Title ~ Rite of Summer
Author ~ Tess Bowery
Publisher ~ Samhain Publishing
Genre ~ Historical M/M/M Romance
There are terrors worse than stage fright. Like falling in love.
Violinist Stephen Ashbrook is passionate about three things—his music, the excitement of life in London, and his lover, Evander Cade. It’s too bad that Evander only loves himself. A house party at their patron’s beautiful country estate seems like a chance for Stephen to remember who he is, when he’s not trying to live up to someone else’s harsh expectations.
Joshua Beaufort, a painter whose works are very much in demand among the right sort of people, has no expectations about this party at all. Until, that is, he finds out who else is on the guest list. Joshua swore off love long ago, but has been infatuated with Stephen since seeing his brilliant performance at Vauxhall. Now he has the chance to meet the object of his lust face to face—and more.
But changing an open relationship to a triad is a lot more complicated than it seems, and while Evander’s trying to climb the social ladder, Stephen’s trying to climb Joshua. When the dust settles, only two will remain standing…when they’re not flat on their backs.
Warning: Contents under pressure. Contains three men, two beds, one erotic piercing, and the hottest six weeks of summer the nineteenth century has ever seen.
There’s a lot to be said for the Regency when choosing a period to write about. Fabulous clothes, a poorly monarch, a profligate prince, a dangerous war against a foreign tyrant [at least from the British point of view], unrest amongst the working men at home and the strictest standards of manners and deportment. No wonder novelists are so keen on the period and it also has the added bonus that readers absolutely adore it – it’s by far the most popular period of history - so one can get straight on with the story without having to spend too much time setting scenes and building worlds. I think most romance readers must have at least dipped into a Regency Romance. And if they haven’t read one there’s an entire generation of young women who quivered at the sight of Colin Firth as a damp Mr Darcy.
The only problem with Regency is that it’s easy to get caught in the well worn groove of life in Bath and London and the activities related to The Season. Well Rite of Summer neatly avoided getting caught between those tramlines by using settings on the very periphery of polite Society and moving all the protagonists to the confines of a country house party.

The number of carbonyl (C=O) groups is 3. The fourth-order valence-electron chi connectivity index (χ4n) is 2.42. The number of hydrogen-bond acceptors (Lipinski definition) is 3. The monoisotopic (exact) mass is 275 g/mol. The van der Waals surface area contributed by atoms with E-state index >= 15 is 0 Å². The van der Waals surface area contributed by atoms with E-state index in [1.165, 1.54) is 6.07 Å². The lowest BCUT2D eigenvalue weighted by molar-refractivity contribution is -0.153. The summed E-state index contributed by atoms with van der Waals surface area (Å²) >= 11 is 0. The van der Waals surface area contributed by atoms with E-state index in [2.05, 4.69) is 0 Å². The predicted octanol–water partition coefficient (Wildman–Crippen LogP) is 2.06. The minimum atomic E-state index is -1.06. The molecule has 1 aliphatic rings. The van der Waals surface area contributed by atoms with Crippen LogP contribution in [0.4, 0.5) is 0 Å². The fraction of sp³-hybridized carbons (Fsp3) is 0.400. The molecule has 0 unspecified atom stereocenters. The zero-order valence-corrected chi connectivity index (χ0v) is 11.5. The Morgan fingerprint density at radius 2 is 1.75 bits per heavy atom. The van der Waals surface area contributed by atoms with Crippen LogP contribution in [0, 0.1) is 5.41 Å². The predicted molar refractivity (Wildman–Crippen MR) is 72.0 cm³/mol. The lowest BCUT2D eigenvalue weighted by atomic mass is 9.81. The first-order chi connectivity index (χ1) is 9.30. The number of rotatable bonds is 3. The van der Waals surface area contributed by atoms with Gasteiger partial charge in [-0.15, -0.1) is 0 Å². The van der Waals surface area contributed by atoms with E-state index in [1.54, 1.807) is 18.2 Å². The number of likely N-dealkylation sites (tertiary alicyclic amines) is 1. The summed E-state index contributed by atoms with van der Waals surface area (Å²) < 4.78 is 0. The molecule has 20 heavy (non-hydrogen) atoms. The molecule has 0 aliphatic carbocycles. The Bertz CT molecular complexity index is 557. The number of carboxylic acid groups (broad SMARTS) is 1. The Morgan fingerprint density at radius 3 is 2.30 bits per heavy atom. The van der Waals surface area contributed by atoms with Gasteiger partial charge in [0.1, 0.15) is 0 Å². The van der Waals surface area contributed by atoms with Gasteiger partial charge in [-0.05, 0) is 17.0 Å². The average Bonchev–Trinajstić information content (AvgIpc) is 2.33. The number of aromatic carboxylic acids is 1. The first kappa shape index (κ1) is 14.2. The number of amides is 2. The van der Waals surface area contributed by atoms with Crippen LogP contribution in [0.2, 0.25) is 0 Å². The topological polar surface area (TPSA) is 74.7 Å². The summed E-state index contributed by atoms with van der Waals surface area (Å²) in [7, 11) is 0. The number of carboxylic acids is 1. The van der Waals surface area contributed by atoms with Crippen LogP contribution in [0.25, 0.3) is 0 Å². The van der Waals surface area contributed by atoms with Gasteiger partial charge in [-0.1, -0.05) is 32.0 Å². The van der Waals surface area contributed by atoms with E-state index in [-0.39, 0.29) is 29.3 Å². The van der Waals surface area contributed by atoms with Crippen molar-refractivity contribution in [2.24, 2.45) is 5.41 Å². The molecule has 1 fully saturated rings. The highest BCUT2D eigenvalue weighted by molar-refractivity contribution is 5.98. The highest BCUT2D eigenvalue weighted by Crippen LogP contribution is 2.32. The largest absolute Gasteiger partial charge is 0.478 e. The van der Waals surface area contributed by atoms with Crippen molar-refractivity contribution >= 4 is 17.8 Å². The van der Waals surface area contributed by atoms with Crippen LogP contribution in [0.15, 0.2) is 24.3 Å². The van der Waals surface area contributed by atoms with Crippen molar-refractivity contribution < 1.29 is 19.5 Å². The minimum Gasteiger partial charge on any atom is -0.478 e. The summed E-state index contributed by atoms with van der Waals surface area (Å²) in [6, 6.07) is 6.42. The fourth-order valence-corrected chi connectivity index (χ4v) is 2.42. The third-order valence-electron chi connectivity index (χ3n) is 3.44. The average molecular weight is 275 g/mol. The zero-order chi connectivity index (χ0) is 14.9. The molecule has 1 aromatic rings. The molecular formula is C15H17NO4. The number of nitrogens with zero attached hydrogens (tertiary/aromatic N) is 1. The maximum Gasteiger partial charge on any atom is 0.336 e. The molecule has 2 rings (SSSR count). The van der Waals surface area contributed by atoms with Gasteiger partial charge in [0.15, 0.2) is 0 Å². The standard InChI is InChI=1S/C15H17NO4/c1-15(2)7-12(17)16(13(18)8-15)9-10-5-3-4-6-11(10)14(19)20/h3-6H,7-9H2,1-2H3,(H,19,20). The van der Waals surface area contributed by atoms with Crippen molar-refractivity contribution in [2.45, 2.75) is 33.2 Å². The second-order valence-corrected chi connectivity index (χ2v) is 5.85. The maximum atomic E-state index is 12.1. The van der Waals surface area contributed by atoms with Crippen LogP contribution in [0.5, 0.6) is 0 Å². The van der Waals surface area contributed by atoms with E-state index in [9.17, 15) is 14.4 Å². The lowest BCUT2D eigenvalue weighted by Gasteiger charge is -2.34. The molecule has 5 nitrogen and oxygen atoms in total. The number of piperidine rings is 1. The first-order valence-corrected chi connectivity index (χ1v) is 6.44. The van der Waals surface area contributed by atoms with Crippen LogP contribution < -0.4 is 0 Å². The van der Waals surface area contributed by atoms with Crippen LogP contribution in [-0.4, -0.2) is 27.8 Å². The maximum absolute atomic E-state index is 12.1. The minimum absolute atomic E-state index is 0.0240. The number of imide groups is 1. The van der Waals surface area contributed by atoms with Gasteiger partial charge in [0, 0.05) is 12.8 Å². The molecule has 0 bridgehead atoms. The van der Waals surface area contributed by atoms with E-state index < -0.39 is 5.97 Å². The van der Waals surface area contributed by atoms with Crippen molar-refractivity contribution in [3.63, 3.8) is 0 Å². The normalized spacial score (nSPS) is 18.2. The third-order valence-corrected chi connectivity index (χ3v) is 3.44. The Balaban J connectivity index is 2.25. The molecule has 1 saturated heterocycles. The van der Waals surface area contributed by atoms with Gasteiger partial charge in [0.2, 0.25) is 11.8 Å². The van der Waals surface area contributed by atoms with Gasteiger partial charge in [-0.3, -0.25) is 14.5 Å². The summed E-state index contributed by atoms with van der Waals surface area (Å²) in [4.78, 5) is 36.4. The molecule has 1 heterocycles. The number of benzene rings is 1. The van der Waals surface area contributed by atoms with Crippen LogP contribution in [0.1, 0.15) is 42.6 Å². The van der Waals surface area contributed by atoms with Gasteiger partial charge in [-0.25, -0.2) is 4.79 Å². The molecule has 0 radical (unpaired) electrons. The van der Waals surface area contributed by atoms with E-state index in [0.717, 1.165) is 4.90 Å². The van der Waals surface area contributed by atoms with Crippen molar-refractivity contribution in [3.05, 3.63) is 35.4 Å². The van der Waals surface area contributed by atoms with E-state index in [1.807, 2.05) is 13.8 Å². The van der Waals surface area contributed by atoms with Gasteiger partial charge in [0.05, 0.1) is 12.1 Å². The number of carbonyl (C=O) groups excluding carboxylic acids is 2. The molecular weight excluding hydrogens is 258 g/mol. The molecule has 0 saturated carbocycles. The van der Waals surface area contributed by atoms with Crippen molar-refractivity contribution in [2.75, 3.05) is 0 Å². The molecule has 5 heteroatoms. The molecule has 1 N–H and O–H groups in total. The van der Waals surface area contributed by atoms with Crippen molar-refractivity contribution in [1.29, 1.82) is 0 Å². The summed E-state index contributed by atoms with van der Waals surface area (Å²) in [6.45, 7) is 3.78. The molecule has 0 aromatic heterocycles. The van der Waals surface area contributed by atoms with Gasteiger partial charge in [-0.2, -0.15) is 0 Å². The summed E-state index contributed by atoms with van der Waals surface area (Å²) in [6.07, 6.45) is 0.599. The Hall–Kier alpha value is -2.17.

Our protagonists in this story are Evander Cade, a promising young composer who is in the lucky position of having a patron in Lord Coventry, whose support enables him to live while he writes his music. Evander extends his support to long time lover and brilliant violinist Stephen Ashbrook, but at a price. Stephen is totally dependent on Evander, both financially and emotionally, and the exploration of the subtly abusive nature of their relationship is one of the most interesting aspects of the book. Then we have a third protagonist in poor relation painter Joshua Beaufort, who once saw Stephen playing and fell like a ton of bricks. Add a bunch of twittering and predatory debutantes, a collection of characters straight out of Hogarth and they are all in for a long summer. What could be more natural for three energetic young men with similar interests then to wait until the privacy of night, retire to Evander and Stephen’s somewhat isolated suite of rooms and amuse themselves by bonking each other’s brains out? Evander controls what happens with whom but Stephen is as smitten with Joshua as Joshua is with him and begins to wriggle out from under Evander’s thumb.
This conflict between what Stephen has in Evander – the source of his music – and what he could have in Joshua – a true soul mate – makes up most of the action of the book. The other tension is provided by the backdrop of the Vere Street Scandal of 1810 and the persecution of the unfortunate men apprehended, some of whom are known to Evander and Stephen.
At one point I thought the discussions of the scandal and the suspicions it aroused were going to be the catalyst for discovery, alarms and excursions but the focus soon returned to the emotional journeys of the characters. What you have here is a boy meets boys summer Romance – we all remember that feeling where the summer days seem to go on forever and the romances are all the more intense for being finite - with the added frisson that all three can’t be happy. Or even any of them unless Stephen grows a backbone. The ending, which I will not give away, was nicely achieved and plausible for the characters involved.
There were times when I got a bit impatient and desperately wanted something more to happen. The butler announcing a body in the library would have been nice. But the author didn’t set out to write a country house mystery. Instead she wrote a very competent summer holiday fling with a nicely different Regency setting and a satisfying conclusion. Romance readers will love it.